Be Safe. As a parent, we influence our children more than any other person. I mentioned earlier the importance of the quality of the relationship with the parent.
If you are a single mother, find godly male mentors to help speak into and be safe in your child’s life. If you are too busy, find ways to slow down. Make your spouse and children the priority over your work, other relationships, and hobbies. We talk a lot about this on our podcast.
Follow Deuteronomy 6 and be available to talk to your kids when they wake, during meal times and drive times, and when they go to bed at night. Use the mundane times of the day to be emotionally available to your kids and listen to their hearts. They may not always share with you, but it only takes that one moment. The safer they feel, the more likely they are to share what’s going on and have empathy for others.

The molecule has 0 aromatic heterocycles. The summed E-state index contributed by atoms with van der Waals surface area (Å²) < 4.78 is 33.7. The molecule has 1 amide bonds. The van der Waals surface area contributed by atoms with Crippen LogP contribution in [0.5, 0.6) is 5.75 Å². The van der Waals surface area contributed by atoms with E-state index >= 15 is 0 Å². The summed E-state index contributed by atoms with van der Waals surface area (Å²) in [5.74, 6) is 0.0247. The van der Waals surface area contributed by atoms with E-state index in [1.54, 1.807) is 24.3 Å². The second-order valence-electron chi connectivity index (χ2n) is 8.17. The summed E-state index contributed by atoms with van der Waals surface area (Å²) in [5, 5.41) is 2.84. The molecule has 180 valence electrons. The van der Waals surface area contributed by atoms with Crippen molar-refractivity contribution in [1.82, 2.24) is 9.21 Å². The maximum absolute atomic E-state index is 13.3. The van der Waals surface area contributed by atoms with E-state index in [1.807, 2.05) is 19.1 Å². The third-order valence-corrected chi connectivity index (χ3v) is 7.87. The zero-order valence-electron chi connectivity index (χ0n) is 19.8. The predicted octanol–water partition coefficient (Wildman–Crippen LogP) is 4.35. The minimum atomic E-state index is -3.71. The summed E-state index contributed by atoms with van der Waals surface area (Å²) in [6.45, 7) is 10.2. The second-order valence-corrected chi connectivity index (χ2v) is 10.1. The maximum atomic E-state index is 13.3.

We have a community of other parents called 22:6 Parenting we’d love to invite you into. We create content and have coaching around the 4 key times of the day in Deuteronomy 6. You can learn more at www.226parenting.com.
Josh and Christi Straub are speakers, authors, and marriage and family coaches. They are Co-hosts of the “In This Together” podcast, co-authors of their new Bible study Homegrown, and they lead an online community of parents called 22:6 Parenting. Josh (PhD) is a professor of child psychology and the author of Safe House: How Emotional Safety Is the Key to Raising Kids Who Live, Love, and Lead Well. Josh and Christi have two fun-loving kids, Landon and Kennedy, and a feisty puppy named Copper.